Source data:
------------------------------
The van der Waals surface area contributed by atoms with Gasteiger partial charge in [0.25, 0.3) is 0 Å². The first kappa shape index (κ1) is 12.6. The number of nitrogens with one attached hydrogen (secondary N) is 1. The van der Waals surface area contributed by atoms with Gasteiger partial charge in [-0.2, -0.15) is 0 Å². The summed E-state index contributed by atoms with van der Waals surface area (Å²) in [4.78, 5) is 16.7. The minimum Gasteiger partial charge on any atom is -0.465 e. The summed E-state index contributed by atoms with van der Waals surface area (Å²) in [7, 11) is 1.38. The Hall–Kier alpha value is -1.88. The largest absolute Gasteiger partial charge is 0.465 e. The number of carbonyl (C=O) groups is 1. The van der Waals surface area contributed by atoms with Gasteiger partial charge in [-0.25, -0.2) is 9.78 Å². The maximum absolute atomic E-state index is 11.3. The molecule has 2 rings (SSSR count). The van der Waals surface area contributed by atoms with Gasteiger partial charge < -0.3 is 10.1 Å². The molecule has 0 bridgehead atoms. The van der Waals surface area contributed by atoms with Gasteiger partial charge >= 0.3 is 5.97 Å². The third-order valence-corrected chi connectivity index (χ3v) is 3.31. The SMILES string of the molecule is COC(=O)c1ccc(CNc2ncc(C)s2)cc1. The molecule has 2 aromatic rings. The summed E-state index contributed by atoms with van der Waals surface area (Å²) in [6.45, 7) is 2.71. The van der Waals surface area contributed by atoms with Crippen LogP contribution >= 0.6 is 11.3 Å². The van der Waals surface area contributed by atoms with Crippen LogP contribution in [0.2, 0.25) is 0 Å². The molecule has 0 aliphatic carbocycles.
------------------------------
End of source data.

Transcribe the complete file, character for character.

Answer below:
The van der Waals surface area contributed by atoms with Gasteiger partial charge in [0.25, 0.3) is 0 Å². The first kappa shape index (κ1) is 12.6. The number of nitrogens with one attached hydrogen (secondary N) is 1. The van der Waals surface area contributed by atoms with Gasteiger partial charge in [-0.2, -0.15) is 0 Å². The summed E-state index contributed by atoms with van der Waals surface area (Å²) in [4.78, 5) is 16.7. The minimum Gasteiger partial charge on any atom is -0.465 e. The summed E-state index contributed by atoms with van der Waals surface area (Å²) in [7, 11) is 1.38. The Hall–Kier alpha value is -1.88. The largest absolute Gasteiger partial charge is 0.465 e. The number of carbonyl (C=O) groups is 1. The van der Waals surface area contributed by atoms with Gasteiger partial charge in [-0.25, -0.2) is 9.78 Å². The maximum absolute atomic E-state index is 11.3. The molecule has 2 rings (SSSR count). The van der Waals surface area contributed by atoms with Gasteiger partial charge < -0.3 is 10.1 Å². The molecule has 0 bridgehead atoms. The van der Waals surface area contributed by atoms with Gasteiger partial charge >= 0.3 is 5.97 Å². The third-order valence-corrected chi connectivity index (χ3v) is 3.31. The SMILES string of the molecule is COC(=O)c1ccc(CNc2ncc(C)s2)cc1. The molecule has 2 aromatic rings. The summed E-state index contributed by atoms with van der Waals surface area (Å²) in [6.45, 7) is 2.71. The van der Waals surface area contributed by atoms with Crippen LogP contribution >= 0.6 is 11.3 Å². The van der Waals surface area contributed by atoms with Crippen LogP contribution in [0.2, 0.25) is 0 Å². The molecule has 0 aliphatic carbocycles.